Science community to discuss benefits of ESA's Swarm mission

Swarm constellation
24 March 2009

With ESA's magnetic field mission due for launch in less than two years, the Agency is organising the Second Swarm International Science Meeting. The meeting will provide the forum for leading scientists, as well as students, to discuss how data from the mission can address challenges in fields of science associated with geomagnetism.

The meeting is hosted by the GFZ Helmholtz Centre Potsdam in Germany and will take place on 24-26 June 2009. Over the two days, the status of the Swarm mission will be presented to the participants along with new scientific results in connection with the objectives of the mission. Moreover, it is envisaged that members of the geomagnetic science community will discuss particular research objectives and new potential areas that Swarm data could be of benefit.

Currently under construction, the three-satellite Swarm constellation follows on from a series of high-precision satellites studying Earth's magnetic field; namely the Danish Ørsted satellite, the German CHAMP satellite and the international SAC-C mission. Swarm aims to provide the best-ever survey the geomagnetic field and its temporal evolution whilst completing more than a decade of observations of the magnetic field within the context of the International Decade of Geopotential Research.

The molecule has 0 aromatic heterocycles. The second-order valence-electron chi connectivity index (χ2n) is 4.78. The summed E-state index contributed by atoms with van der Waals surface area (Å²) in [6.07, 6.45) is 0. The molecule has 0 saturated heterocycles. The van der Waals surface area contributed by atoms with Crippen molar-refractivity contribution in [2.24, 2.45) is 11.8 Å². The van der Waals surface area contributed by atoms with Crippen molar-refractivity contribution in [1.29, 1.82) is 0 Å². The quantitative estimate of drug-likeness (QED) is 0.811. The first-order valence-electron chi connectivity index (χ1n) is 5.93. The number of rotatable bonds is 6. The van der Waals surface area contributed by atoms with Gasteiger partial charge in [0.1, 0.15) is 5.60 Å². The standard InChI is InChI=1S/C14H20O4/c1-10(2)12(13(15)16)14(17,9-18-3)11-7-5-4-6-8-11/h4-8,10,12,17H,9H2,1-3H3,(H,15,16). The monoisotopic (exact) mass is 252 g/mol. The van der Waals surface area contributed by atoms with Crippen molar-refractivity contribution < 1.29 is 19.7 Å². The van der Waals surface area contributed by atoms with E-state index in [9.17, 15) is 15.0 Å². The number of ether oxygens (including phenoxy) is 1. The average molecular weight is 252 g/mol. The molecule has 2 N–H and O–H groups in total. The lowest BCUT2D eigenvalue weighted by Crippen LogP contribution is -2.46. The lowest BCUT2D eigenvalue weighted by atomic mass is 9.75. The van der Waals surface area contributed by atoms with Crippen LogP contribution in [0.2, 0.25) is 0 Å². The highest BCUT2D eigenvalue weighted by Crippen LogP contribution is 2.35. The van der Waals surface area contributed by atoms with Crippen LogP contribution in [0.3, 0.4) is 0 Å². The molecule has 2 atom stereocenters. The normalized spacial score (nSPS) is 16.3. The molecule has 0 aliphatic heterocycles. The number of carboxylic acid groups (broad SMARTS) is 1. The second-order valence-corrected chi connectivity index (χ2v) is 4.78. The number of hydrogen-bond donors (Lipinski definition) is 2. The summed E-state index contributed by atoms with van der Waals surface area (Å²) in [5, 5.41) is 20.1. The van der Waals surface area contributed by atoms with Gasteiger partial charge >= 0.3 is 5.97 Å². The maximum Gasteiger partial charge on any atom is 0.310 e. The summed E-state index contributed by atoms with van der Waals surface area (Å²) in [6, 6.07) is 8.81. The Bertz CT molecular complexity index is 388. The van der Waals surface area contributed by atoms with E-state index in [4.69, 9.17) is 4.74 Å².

Swarm will lead to new insights into the Earth system by improving our understanding of Earth’s interior and its effect on geospace – the vast region around Earth where electrodynamic processes are influenced by the magnetic field. High-precision and high-resolution measurements of the strength, direction and variation of the magnetic field, complemented by precise navigation, accelerometer and electric field measurements, will provide the necessary observations that are required to separate and study the various sources of the magnetic field around Earth.

Swarm will also allow for an analysis of the Sun’s influence on the Earth system. In addition, practical applications in many different areas, such as space weather, radiation hazards, navigation and resource management could benefit from the Swarm mission.

The forthcoming Swarm meeting promises to be a stimulating event for all those interested in furthering our understanding of Earth's magnetic field. There is no charge for attending the meeting; however, it is necessary to register before 21 May 2009.

For more information about attending and registering, please visit:
Second Swarm International Science Meeting

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